First let’s try implementing incf using generics, so it can take an Int or a Float. We do this by defining a type parameter T in angle brackets after the function name, and then using that instead of the explicit Ints:

func foo<T>(var n: T) -> (T) -> T {
  return { n += $0; return n }

Oops, more compiler errors. “Could not find an overload for ‘+=’ that accepts the supplied arguments” again.

This is because not all objects have a += operator, so if you tried to use it with one of those, it wouldn’t work. Unlike in C++ templates, where you wouldn’t get a compiler error4 unless you tried to use incf with a type that was missing a +=, Swift requires you to restrict your types up-front.

The way you ensure a type will support the necessary member functions is by using Type Constraints. These are protocols you append to your generic type. For example, if you wanted to write a generic less_than function, you could use the Comparable type:

func less_than<T: Comparable>(lhs: T, rhs: T) -> Bool {
    return lhs < rhs

Only classes that implement the Comparable protocol can be used with the less_than function, and because they impelement this protocol they’re guaranteed to have a < operator.

The Swift standard library only defines 3 protols so far – Equatable, Comparable and Printable.5 They don't cover what we need, so we'll define our own. Let's call it, uhmm, Addable.

protocol Addable {
    @assignment func += (inout left: Self, right: Self)

Then, we need to declare that Int and Float support Addable by extending them with the new protocol:

  extension Int: Addable { }
  extension Float: Addable { }

Finally, let's try our generic function with the new constraint:

func foo<T: Addable>(var n: T) -> (T) -> T {
  return { n += $0; return n }

Now, if you pass in a Float to foo, it works.6. In fact, if you tag any type that implements += it will work for that type too. Try it with String.

Anyway, with this requirement covered, hopefully we can add Swift to the pantheon of powerful languages. Maybe one day they'll take new submissions to the page!

  1. These pages tell a story. First he was all hey guys, let’s get all the examples, this is cool! Then he’s like, no you numbskulls, read the problem, that’s not what it says! Eventually he gives up and tells people to stop emailing him. 
  2. Strictly speaking what we’ll implement still doesn’t cover this requirement, because the quote and the example following it implies it needs to be able to switch dynamically between integers and floating point halfway through. Read the next part for a solution to this. 
  3. I love generics. But then the first language they taught me in college was Ada, and after that I spent years in the C++ mines, so it’s not surprising. 
  4. The compiler error will be about 10 lines long and will fill you with hopeless despair. Concepts, something similar to Swift’s protocol constraints, didn’t make it into C++11.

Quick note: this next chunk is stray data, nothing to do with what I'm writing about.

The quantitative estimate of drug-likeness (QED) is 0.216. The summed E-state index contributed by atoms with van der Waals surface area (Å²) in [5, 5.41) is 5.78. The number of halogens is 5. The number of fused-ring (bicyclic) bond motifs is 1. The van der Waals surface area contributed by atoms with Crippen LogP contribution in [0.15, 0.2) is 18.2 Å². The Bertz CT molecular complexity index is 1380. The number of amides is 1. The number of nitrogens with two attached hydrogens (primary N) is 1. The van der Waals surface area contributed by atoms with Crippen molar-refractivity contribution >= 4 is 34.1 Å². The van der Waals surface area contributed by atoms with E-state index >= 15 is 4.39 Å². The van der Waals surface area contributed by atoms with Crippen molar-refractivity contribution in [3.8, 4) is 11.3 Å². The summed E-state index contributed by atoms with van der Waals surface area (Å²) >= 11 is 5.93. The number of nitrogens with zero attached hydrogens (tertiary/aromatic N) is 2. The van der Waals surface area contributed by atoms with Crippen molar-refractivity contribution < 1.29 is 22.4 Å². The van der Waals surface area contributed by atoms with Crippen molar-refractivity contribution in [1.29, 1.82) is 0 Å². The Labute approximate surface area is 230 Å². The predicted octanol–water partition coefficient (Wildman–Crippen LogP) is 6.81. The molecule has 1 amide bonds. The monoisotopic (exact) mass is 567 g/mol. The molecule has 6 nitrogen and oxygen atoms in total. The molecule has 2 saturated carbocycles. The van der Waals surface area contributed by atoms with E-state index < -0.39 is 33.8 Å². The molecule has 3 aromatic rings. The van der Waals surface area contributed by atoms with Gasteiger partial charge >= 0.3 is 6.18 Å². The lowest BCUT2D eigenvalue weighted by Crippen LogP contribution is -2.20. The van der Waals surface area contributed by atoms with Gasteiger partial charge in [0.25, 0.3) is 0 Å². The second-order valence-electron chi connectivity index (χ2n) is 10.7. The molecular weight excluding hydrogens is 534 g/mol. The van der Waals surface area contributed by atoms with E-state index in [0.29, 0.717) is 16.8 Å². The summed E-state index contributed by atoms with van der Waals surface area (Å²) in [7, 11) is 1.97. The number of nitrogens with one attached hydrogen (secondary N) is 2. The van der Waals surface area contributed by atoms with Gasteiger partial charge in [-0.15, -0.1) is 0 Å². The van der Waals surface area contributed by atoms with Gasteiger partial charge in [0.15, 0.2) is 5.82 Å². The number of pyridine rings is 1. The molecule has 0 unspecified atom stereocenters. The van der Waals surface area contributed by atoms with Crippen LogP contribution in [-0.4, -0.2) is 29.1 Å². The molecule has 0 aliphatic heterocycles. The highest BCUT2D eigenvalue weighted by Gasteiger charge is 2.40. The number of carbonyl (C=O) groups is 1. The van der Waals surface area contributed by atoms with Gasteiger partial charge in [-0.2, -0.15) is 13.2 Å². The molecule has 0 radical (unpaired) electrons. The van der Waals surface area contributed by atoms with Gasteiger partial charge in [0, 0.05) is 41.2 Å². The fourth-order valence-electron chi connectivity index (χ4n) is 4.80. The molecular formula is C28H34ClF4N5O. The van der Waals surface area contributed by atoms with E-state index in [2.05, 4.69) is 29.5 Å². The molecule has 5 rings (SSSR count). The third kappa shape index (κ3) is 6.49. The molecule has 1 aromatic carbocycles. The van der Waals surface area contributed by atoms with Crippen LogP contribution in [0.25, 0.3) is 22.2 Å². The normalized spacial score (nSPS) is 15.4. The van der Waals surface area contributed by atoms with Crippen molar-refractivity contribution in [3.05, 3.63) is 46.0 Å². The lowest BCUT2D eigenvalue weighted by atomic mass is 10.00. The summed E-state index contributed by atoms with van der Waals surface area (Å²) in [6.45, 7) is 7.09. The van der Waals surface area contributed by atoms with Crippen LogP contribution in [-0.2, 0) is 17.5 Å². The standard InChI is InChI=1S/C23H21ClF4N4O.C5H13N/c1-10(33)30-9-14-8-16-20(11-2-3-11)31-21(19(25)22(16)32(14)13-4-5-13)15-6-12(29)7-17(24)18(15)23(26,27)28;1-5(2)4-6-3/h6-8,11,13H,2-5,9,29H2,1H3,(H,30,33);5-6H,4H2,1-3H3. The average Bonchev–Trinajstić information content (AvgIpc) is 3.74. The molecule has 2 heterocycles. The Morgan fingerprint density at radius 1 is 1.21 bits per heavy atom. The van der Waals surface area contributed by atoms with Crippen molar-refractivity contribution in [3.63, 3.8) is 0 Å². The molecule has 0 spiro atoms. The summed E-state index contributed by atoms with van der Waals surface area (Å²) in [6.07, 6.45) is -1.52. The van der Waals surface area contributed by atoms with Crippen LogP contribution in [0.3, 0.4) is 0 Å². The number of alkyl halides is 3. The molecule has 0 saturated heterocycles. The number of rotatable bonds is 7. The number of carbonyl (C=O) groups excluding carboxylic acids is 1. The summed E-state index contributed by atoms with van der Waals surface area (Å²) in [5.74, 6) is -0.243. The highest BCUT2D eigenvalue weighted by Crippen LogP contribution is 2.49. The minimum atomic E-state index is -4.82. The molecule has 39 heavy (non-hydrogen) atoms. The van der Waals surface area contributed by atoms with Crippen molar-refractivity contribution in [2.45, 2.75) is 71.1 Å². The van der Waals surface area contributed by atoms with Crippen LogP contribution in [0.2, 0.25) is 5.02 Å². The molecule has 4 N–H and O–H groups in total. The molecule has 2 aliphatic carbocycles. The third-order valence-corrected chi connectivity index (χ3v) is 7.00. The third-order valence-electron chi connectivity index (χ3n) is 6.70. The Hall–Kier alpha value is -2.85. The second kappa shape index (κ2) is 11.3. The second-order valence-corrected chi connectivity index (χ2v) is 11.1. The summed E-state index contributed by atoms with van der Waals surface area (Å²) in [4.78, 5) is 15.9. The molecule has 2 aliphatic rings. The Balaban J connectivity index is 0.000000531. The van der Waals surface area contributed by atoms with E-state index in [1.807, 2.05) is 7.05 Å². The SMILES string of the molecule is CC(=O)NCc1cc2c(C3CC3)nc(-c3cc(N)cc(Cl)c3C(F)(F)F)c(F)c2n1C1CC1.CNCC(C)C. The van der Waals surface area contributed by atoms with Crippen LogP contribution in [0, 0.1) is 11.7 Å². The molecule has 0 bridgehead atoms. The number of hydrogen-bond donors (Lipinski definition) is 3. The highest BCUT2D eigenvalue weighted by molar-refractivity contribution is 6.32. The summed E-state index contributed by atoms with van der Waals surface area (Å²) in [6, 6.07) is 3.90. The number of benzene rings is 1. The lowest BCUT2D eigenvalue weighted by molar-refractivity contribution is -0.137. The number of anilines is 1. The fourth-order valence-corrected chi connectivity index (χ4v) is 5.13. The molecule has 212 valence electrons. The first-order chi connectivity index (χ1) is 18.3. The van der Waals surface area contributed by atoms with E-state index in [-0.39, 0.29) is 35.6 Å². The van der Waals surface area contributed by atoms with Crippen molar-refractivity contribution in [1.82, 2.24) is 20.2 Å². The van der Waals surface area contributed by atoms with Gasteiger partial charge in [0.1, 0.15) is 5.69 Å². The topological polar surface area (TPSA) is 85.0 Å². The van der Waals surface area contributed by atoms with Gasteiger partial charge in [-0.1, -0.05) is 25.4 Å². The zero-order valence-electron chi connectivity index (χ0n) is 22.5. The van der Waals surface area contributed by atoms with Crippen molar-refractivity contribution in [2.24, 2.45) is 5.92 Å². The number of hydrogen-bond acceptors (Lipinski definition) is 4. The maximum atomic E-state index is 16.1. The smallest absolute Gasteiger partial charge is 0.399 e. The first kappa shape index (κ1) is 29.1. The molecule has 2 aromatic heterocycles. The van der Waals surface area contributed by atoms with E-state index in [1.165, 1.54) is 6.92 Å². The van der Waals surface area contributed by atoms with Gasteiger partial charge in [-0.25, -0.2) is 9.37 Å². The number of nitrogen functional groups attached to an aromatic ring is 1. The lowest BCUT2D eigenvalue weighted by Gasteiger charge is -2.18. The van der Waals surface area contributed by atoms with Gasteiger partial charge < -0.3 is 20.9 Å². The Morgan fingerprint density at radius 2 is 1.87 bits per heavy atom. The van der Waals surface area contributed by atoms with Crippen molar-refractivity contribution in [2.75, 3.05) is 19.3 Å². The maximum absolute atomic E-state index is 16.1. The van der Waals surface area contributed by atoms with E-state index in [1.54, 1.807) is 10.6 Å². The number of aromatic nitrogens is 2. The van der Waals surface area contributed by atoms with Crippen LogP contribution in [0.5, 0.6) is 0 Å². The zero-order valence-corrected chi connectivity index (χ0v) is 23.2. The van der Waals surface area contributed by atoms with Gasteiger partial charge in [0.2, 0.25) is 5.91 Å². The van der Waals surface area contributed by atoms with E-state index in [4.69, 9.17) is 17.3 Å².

5. They don't define Assignable. I guess that's considered so fundamental you can take it as a given. Presumably they're going to add a lot more standard protocols to the library over time, so keep an eye on that page. There are several more implemented but not yet documented – to see them, type import Swift into playground, and command-click it. 
  6. I was pretty amazed when it did the first time I tried this. 

An Accumulator in Swift

In an appendix to his article Revenge of the Nerds, Paul Graham suggests a problem to solve in a programming language to see how “powerful” that language is.1

The problem: Write a function foo that takes a number n and returns a function that takes a number i, and returns n incremented by i.

Also note,

(That’s incremented by, not plus. An accumulator has to accumulate.)

Solving this problem is one of the first things I try when learning a new language. This article will implement various versions this function in Swift, as a way to explore some of Swift’s features.

Here’s a first attempt. It’s very similar to the makeIncremetor function in the Closure section of the Apple Swift book, except adapted to match Graham’s definition of the problem:2

func foo(n: Int) -> (Int) -> Int {
  var acc = n
  func inc(i: Int) -> Int {
    acc += i
    return acc
  return inc

Read that first line defining foo as: it takes a parameter, n, and returns a function, which itself takes an Int as a parameter and returns an Int.3

That returned function is a closure – a self-contained combination of a function and an environment of variables (in this case, just one, acc). Each time you then call that returned function, it adds the value i you pass in to acc to keep a running total, and then returns the latest total.

In case you’re not familiar with closures, here’s a short explanation of what’s happening.4 When declared, the function inc “captures” the outer variable acc, so instead of acc being destroyed when it falls out of scope, it sticks around and continues to be useable by the inc function. Note that if you call foo again, it creates a brand new inc function/acc variable pairing, starting from whatever n you just passed in. Think of this as similar to creating a new instance of a class with a member variable acc, initialized with n.

So, people have been enjoying comparing swift to other languages. I like Ruby, so let’s take the Ruby example from Graham’s list of canonical solutions to his problem.